Since at least the 1950s, conservative evangelicalism’s overarching sexual ethic has put a substantive emphasis on “modesty”?—?that is, how [Christian] women dress, specifically in terms of highlighting their sensuality.
I admit that I hesitate to make a blanket statement like this, because I don’t mean to belittle the entire conversation around sexual ethics and how our Western culture’s obsession with sex and perfect bodies is unhealthy for anyone to immerse themselves in, Christian or not. That’s another post for another time, and well worth exploring. BUT?—?my opening statement is not at all an unfair assessment. Modesty has undeniably enjoyed front-page headline status in Christian conversations about sexuality for decades, almost irrespective of particular church tradition.
I’m hoping to push back hard on this narrative that has dominated the evangelical landscape for some time now. I grew up in the 1990s, in a very extreme group that would have liked to place the blame for all of society’s woes squarely at the feet of miniskirt- and bikini- clad women. It was about as Puritanical as you can imagine. When I left that tradition for more mainstream evangelical circles as a teenager, I encountered a much more subtle and “balanced” sexual ethic that, though less extreme (and therefore less obvious to me at the time), had a lot in common with the cult in which I was raised.
One of the chief commonalities was this theme of modesty. Side note: in case it’s not already obvious?—?it really only ever applied to females. So… really, female “modesty.” Or, in other words, cover up your sexy parts, ladies,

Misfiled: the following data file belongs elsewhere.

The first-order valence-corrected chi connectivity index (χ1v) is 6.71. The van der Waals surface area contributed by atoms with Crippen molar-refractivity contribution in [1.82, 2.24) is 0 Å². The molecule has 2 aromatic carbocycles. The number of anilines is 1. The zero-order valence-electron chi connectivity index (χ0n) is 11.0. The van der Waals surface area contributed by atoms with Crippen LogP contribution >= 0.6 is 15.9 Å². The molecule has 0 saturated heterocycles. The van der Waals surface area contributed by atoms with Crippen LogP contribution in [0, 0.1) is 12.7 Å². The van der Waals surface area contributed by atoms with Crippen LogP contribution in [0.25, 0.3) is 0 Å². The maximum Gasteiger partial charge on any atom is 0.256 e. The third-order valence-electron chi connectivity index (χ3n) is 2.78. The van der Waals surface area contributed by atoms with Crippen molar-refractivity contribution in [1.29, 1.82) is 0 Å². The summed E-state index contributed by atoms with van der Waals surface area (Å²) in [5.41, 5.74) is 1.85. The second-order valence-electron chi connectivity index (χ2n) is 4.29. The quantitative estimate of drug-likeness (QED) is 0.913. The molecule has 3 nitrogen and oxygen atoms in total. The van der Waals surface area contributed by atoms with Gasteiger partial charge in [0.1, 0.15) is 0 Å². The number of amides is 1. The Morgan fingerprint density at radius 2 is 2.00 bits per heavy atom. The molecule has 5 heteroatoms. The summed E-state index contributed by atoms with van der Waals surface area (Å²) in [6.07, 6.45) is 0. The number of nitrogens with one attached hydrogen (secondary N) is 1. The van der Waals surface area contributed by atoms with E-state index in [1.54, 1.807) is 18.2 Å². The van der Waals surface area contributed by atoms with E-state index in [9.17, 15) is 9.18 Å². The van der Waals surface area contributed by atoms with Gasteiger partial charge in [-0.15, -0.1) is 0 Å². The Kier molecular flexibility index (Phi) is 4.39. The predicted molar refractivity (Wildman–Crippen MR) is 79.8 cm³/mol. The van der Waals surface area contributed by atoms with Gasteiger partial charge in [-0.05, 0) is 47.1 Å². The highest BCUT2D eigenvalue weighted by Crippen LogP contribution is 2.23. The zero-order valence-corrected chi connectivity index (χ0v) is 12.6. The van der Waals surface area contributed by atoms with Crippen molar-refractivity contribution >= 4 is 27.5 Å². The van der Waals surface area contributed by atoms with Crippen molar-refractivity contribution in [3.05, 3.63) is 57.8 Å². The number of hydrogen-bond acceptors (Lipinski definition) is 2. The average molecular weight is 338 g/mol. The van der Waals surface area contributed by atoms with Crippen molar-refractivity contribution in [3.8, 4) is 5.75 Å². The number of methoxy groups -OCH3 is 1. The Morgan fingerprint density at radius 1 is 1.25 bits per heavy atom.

Modest Is Hottest.
(Yes, this was actually a slogan, printed on t-shirts, and became an entire movement, with events and conferences behind it.)
Usually the idea of modesty was presented innocuously enough, often at big concerts and conferences led by eloquent, attractive young artists and writers like Joshua Harris and Rebecca St. James (on whom I most certainly had an adolescent crush), and, I would venture to assume, with largely good intentions. The idea, or so I gathered as a teenage male, was that young ladies ought to respect themselves enough that they don’t have to wear “scanty” clothing (whatever that means) to attract the lustful attention of men/boys. Furthermore, our good men and boys who are trying so hard to fight the onslaught of increasingly sexual images against their virgin eyes are having a hard enough time because of the wicked times in which we live, so let’s act charitably and not “cause our brothers to stumble” with how we dress. After all, church/youth group should be a safe place, no?
While I agree wholeheartedly that we all have a responsibility to each other to love one another and not intentionally lead one another down destructive or unhealthy paths, there’s at least three glaring problems with this line of teaching/thinking:
1. No one really knows what “immodest” means.